From the above disquisitions, it is clear that the right of petitioner to assess respondent has already prescribed and respondent is not liable to pay the deficiency tax assessment. The period of collection has also prescribed. As held by the CTA:
As to the period of collection, We uphold the ruling of the Division that such has already prescribed. Regardless if We will reckon the period to collect from May 6, 1991, or the alleged Final Demand Letter on February 5, 1992, counting the three-year period therein to collect in accordance with Section 223 (c) of the 1977 Tax Code, obviously, the mode of collection through the issuance of Warrant of Distraint and/or Levy on October 05, 2011 was made beyond the prescriptive period.15
It must be remembered that [T]he law imposes a substantive, not merely a formal, requirement. To proceed heedlessly with tax collection without first establishing a valid assessment is evidently violative of the cardinal principle in administrative investigations: that taxpayers should be able to present their case and adduce supporting evidence.16 Although taxes are the lifeblood of the government, their assessment and collection "should be made in accordance with law as any arbitrariness will negate the very reason for government itself."17
WHEREFORE, the Petition for Review on Certiorari dated June 16, 2016 of petitioner Commissioner of Internal Revenue is DENIED for lack of merit. Consequently, the Decision dated September 16, 2015 and the Resolution dated April 21, 2016 of the Court of Tax Appeals En Banc in CTA EB No. 1173 (CTA CASE No. 8350), are AFFIRMED.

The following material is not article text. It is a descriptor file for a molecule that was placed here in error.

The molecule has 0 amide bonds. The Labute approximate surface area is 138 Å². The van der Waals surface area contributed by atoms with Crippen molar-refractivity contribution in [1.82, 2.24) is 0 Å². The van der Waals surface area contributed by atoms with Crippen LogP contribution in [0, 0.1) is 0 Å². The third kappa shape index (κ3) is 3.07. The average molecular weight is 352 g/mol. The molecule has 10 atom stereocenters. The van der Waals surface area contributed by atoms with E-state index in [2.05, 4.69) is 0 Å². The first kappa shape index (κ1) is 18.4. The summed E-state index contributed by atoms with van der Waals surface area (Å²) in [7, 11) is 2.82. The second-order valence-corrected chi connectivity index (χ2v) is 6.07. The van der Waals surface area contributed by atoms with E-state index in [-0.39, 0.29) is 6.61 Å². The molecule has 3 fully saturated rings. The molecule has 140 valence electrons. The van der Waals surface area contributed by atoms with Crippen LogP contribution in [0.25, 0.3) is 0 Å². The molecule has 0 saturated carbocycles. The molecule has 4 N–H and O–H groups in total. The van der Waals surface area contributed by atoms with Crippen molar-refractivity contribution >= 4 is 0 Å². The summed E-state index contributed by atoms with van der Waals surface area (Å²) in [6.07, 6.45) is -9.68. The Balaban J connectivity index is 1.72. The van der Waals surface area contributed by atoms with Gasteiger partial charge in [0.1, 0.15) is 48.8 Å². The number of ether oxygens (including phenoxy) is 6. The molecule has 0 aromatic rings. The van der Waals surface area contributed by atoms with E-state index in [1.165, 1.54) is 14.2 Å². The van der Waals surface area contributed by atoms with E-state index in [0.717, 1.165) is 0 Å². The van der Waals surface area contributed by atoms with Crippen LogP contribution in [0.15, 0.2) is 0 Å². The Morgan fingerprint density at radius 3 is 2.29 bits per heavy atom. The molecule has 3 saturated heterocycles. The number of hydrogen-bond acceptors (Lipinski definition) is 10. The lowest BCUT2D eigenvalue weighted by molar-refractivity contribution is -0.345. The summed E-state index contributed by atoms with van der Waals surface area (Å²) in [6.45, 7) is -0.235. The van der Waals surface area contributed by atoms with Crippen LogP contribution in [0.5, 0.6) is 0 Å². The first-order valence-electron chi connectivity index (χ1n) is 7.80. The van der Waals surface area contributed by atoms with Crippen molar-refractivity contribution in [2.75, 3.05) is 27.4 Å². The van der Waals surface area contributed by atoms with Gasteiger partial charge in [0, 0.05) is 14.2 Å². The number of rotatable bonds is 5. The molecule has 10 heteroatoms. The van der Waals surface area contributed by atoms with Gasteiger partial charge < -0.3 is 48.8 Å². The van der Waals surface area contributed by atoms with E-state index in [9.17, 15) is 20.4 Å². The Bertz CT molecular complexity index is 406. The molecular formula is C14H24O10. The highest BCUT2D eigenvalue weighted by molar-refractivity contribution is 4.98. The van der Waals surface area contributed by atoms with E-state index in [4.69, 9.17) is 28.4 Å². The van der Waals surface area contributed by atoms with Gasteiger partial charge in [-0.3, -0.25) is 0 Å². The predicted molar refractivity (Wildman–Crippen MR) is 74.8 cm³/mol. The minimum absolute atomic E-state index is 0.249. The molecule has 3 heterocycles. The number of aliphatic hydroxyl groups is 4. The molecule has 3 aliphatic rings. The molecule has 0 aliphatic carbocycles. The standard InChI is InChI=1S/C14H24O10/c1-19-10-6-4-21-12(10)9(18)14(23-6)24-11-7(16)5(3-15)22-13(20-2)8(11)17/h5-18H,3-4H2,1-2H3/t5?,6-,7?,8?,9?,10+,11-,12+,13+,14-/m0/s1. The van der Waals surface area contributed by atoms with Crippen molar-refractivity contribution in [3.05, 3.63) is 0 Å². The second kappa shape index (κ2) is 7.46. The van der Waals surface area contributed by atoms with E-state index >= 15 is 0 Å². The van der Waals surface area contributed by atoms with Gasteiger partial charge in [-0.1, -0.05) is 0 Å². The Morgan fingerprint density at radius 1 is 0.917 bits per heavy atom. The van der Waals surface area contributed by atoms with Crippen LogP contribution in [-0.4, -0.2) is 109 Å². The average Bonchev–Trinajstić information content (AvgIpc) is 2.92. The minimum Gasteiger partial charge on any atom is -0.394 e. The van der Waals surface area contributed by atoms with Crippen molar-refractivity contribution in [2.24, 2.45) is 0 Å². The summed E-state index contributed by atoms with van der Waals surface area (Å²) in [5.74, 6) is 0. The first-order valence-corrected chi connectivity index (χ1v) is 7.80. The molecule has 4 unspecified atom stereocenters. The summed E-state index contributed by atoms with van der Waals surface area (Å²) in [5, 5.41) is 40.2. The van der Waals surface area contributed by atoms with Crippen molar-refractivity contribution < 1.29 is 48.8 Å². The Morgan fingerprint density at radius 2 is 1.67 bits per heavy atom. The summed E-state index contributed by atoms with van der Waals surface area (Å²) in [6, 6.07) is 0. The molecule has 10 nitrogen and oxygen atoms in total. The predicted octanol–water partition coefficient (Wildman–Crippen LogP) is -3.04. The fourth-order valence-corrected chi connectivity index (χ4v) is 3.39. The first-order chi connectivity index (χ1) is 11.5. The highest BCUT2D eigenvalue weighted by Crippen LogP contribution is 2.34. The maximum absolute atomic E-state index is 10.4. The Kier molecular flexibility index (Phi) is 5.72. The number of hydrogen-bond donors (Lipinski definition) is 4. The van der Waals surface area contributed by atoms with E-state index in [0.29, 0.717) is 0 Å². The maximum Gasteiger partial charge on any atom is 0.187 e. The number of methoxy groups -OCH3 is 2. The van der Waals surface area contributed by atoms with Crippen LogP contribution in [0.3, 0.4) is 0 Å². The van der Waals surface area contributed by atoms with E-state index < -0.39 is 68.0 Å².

Carpio* (Chairperson), Perlas-Bernabe, Caguioa, and Reyes, Jr., JJ., concur.
* Senior Associate Justice (Per Section 12, Republic Act No. 296, The Judiciary Act of 1948, As Amended)
1 Dated June 16, 2016.
2 Penned by Associate Justice Cielito N. Mindaro-Grulla, with the concurrence of Associate Justices Juanito C. Castañeda, Jr., Lovell R. Bautista, Erlinda P. Uy, Caesar A. Casanova, Esperanza R. Fabon-Victorino and Ma. Belen M. Ringpis-Liban, rollo, pp. 46-59.
3 Rollo, pp. 60-64.
4 Penned by Associate Justice Lovell R. Bautista, with the concurrence of Associate Justice Amelia R. Cotangco-Manalastas; id at 65-81.
5 Rollo, p. 80.
6 Id. at 58.
7 Id. at 24.
8 Id. at 88-115.
9 CIR v. De La Salle University, Inc. G.R. No. 196596, De La Salle University, Inc. v. CIR, G.R. No. 198841, CIR v. De La Salle University, Inc., G.R. No. 198941, November 9, 2016, 808 SCRA 156, 192, citing Commissioner of Internal Revenue v. Asian Transmission Corporation, 655 Phil. 186, 196 (2011).
10 Id., citing Commissioner of Internal Revenue v. Toledo Power, Inc., 725 Phil. 66, 82-83 (2014), citing Barcelon, Roxas Securities, Inc. v. Commissioner of Internal Revenue, 529 Phil. 785, 795 (2006).
11 Emphasis ours.
12 Rollo, pp. 54-55.
13 121 Phil. 117, 123-124 (1965).
14 Rollo, p. 56.
15 Id. at 58.
16 CIR v. Reyes, 516 Phil. 176, 190 (2006), citing Ang Tibay v. Court of Industrial Relations, 69 Phil. 635 (1940).
17 Marcos II v. CA, 339 Phil. 253, 263 (1997).